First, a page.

The invisible disease

By Gabrielle Carey and Julia Brown,  PhD ’18, BA ’12 (Hons1), BSc ’11

Early in May, the streets of Canberra were alive with multiple Luke Skywalkers, Princess Leias and Chewbaccas – walking, talking, breathing Canberra people dressed as Stars Wars characters. It was 4 May, International Star Wars Day (‘May the fourth be with you’) .

Compared to this celebration of a fantasy world, International Schizophrenia Day, towards the end of the same month, was barely visible. Indeed, one might even suspect that Schizophrenia Awareness Week – 20–27 May – went by unmarked in the capital precisely because it is the disease we desperately do not want to be aware of.

Whether we are aware of it or not, our imaginations are shaped by Hollywood images and storytelling. And, thanks to movies like Psycho and the 628 other films listed on movie rating site IMDb with a mention of schizophrenia in the plot tags – the majority of which are in the horror/ slasher category – the popular mind immediately associates schizophrenia with incomprehensible and unwarranted violence. No wonder we don’t seek out awareness.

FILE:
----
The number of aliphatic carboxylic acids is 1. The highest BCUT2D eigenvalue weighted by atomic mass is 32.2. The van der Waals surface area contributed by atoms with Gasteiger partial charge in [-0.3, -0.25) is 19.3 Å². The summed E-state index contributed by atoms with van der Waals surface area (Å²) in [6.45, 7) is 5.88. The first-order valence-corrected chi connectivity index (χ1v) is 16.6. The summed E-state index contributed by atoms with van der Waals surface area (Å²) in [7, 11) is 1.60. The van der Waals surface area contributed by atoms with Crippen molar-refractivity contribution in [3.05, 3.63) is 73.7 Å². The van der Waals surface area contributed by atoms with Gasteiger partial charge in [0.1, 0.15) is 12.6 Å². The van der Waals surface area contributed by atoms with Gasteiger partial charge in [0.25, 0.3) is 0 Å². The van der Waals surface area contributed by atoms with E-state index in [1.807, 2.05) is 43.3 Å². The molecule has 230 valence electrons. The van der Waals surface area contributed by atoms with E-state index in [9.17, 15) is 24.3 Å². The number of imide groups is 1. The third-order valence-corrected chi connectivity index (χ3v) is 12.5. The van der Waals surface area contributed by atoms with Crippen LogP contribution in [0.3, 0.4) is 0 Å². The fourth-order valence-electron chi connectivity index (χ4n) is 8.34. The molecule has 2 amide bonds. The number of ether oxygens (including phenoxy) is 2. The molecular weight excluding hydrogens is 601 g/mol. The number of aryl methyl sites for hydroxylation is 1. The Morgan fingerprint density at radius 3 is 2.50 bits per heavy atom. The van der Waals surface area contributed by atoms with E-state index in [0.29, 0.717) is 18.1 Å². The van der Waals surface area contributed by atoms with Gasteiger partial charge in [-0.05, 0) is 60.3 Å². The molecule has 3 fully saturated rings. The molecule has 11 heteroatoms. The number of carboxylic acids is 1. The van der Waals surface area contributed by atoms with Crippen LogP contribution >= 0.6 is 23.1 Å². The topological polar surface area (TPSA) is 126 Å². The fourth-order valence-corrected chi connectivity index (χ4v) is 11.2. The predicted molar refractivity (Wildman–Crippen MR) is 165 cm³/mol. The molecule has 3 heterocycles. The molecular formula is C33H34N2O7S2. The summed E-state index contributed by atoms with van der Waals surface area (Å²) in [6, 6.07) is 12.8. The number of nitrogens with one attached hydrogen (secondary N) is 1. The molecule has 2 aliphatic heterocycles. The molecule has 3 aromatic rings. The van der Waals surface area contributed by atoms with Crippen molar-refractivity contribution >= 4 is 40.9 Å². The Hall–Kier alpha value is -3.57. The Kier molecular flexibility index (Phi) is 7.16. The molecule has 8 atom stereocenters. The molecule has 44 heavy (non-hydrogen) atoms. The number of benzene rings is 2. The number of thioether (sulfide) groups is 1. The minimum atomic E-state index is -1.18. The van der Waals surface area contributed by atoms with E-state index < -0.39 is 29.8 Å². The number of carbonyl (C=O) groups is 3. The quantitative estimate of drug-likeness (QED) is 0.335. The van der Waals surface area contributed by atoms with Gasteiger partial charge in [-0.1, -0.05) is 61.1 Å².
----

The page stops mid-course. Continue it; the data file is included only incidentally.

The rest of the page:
Neither does schizophrenia lend itself easily to branding. There are no white or pink ribbons, no Sydney-toWollongong bike rides to raise funds for research and no high-profile celebrity sufferers speaking out to humanise the disease.

For decades, it has resided in the shadows – people suffering from the illness are seen as schizophrenic first and human second. They imagine themselves – because the popular imagination is convinced on this point – that they are inherently incompetent and without the capacity to live a normal life. But, as research into our most troubling madness suggests, the way we treat the person may be just as important as the drugs we administer to them. Indeed, the worst symptom of schizophrenia may well be the symptom of social exclusion and misunderstanding.

As Sylvia Nasar wrote in her book A Beautiful Mind about Nobel Prize-winning mathematician John Nash, ‘More than any symptom, the defining characteristic of the illness is the profound feeling of incomprehensibility and inaccessibility that sufferers provoke in other people.’

The word schizophrenia has such negative connotations that it has been labelled ‘the scariest word in the English language’ and in Japan a decision was made to change the name in the hope that it might lead to de-stigmatisation. But changing the name is no simple answer.

The very silence attached to the condition in the first place deserves more public awareness.